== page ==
Okay, so I know the title of this post probably sounds a tad bit alarming, but the events of the last few days have been rather…out of the ordinary for me. First I want to begin by reporting that after many months of anticipation I was finally prescribed Estrogen and have officially begun my MtF transition. I went to see the Doctor last Thursday afternoon, at which time we both agreed that it was time for me to begin my trip down estrogen lane. I excitedly ran to the on-site pharmacy and eagerly handed them my prescription documents. They cheerfully gave me buzzer and said it would take around thirty minutes to fill the Rx.
I happily took my buzzer and found a seat in the waiting room where a book on my phone (it’s about non-violent communication).I sat there for quite some time, forced to overhear the phone conversation of some random lady who doesn’t understand it’s rude to have loud phone calls in public waiting rooms, but I digress. After they had closed the doors and attended to all the other people ahead of me in the queue, they called me to desk to regretfully inform me that they could only process the refill on my T-blocker and that I’d have to return the next day to get the estrogen patches.
I wish I could say that I’d taken this minor setback in stride, but that wouldn’t be true. Instead I allowed it to set off every one of my childlike defense mechanisms and careen me into a depression spiral. It was almost as if all the anxiety I’d had up to that point was suddenly spending the night at my apartment with me. My poor wife had to deal with my rotten demeanor knowing full well that there wasn’t much she could do to help me. In the end, the only thing that was going to make me feel any better was to get the Rx I’d been waiting so long for, and even that had no guarantees. In fact, even after I had the prescription in hand the next day and had applied the patch to my leg (important detail for later, btw) my defense mechanism were still in high gear.
It wasn’t until I finally consciously looked at the emotions I was feeling and tried to deliberately soothe them (like one would soothe an upset child) that I was actually able to calm down again and remember that everything was okay. You see, the funny thing about defense mechanisms is that their main purpose is to alert you (the consciousness that inhabits your physical form, not just your physical form) that you might be in danger. The danger might be physical, or it might just be emotional danger, like the danger of disappointment or emotional pain. Once you can consciously look at the emotional alarm bells going off and acknowledge that your choices are being made despite the potentials for emotional pain you allow yourself to turn those bells off. If you can lovingly thank your defensive emotions for doing their job of warning you of potential risks, you can begin to soothe them, thereby consciously turning the warning bells off. Once I did this, my distress and my rotten mood dissipated.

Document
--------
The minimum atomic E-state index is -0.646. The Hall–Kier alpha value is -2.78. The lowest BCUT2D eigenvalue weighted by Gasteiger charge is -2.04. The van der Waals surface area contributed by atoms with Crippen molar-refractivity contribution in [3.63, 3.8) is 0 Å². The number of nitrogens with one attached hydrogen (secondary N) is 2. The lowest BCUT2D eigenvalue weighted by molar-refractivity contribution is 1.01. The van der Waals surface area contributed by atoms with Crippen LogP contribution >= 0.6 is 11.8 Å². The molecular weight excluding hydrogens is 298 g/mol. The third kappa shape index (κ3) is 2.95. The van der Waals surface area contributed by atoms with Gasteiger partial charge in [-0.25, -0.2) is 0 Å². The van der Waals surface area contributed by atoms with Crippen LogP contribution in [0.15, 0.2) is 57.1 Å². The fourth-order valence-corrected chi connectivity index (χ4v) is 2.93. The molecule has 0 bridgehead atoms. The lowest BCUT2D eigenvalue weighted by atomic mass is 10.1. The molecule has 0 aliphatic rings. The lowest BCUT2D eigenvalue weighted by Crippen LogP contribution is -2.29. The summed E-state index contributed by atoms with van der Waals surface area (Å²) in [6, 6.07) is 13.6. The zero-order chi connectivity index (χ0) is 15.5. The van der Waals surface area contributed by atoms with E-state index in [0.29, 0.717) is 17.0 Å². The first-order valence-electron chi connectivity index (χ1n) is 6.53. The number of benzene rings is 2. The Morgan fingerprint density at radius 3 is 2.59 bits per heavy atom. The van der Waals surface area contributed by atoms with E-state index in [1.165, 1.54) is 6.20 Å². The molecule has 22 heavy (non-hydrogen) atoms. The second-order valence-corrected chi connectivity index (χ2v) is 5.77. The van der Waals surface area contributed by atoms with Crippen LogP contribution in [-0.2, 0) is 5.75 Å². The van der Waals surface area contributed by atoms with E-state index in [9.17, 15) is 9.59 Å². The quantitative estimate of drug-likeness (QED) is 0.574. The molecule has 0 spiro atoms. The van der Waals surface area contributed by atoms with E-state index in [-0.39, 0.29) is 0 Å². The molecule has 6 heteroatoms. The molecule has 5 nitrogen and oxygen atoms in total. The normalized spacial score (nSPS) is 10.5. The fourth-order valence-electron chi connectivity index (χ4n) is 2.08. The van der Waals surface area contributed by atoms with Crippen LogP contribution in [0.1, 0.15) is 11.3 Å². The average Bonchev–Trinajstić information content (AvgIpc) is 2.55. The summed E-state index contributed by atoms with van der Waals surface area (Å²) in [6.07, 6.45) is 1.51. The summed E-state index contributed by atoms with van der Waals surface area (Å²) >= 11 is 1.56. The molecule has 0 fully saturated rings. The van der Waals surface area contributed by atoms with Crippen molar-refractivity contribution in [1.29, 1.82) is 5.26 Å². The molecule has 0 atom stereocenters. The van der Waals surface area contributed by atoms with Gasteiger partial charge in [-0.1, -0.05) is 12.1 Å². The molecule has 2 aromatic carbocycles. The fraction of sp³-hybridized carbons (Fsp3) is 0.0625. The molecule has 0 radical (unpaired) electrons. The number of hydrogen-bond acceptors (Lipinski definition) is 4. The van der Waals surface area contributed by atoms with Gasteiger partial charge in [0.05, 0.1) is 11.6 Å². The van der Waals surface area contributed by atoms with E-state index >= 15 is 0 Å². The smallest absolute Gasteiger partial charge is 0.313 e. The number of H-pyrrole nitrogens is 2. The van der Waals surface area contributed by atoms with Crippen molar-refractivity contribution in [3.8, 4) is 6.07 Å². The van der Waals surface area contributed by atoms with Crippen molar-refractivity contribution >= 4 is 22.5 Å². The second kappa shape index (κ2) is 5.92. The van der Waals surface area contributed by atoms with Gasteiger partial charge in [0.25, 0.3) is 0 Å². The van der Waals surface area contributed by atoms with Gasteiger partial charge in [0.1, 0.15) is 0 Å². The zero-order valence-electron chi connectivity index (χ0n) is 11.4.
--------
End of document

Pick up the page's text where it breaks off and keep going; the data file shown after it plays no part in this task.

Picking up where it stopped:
So, the hormones! Oh my good lord, the hormones! So, although I find it positively impossible to actually describe the sensations I felt upon putting on my estrogen patch, I want to make an attempt. The sensations began immediately. Even my wife, who helped me put the first patch on, felt the effects right away when her finger barely contacted the patch.
What were the sensations? Well, they were indescribable, but they were everywhere in my body. From head to toe I felt a wave of the most peculiar sensation I’ve ever experience. It was almost akin to what I understand a hot flash to feel like. It was like a warmth passed into my blood and through my body, making me feel… different… and strange. I know what I’m describing is frustratingly vague and ambiguous but it’s truly an experience you can only understand once you’ve had it firsthand (kind of like sex).
After the initial estrogen “buzz” as one might call it, things seemed to mellow out a bit. The next morning I didn’t really feel much different, except for a slight irritation around the patch (something I was warned about beforehand). That day my wife and I met with some friends at a dog park and later went to lunch. Everything was going relatively fine until Sunday afternoon came along.
The irritation around the patch had seemed to increase while I slept Saturday night because by time I got up on Sunday morning parts of my leg were feeling somewhat sore. At first I thought that the ache might have been a result from all the walking we did the day before at the rather large dog park (I don’t regularly go for hour long walks on nature trails, so sore muscles weren’t out of the question) but as the day progressed and my discomfort increased I started to feel worried that something was wrong. Upon inspecting my right leg (the leg I had the patch on) I found that it had begun to swell in addition to aching. Upon reflecting on my visit with the doctor I recalled her saying something about leg swelling, so I looked over my instructions from her again. There, plain as day, were direct instructions from her to remove the estrogen patch and seek immediate medical attention were I to experience any swelling/aching in my legs in order to rule out a blood clot.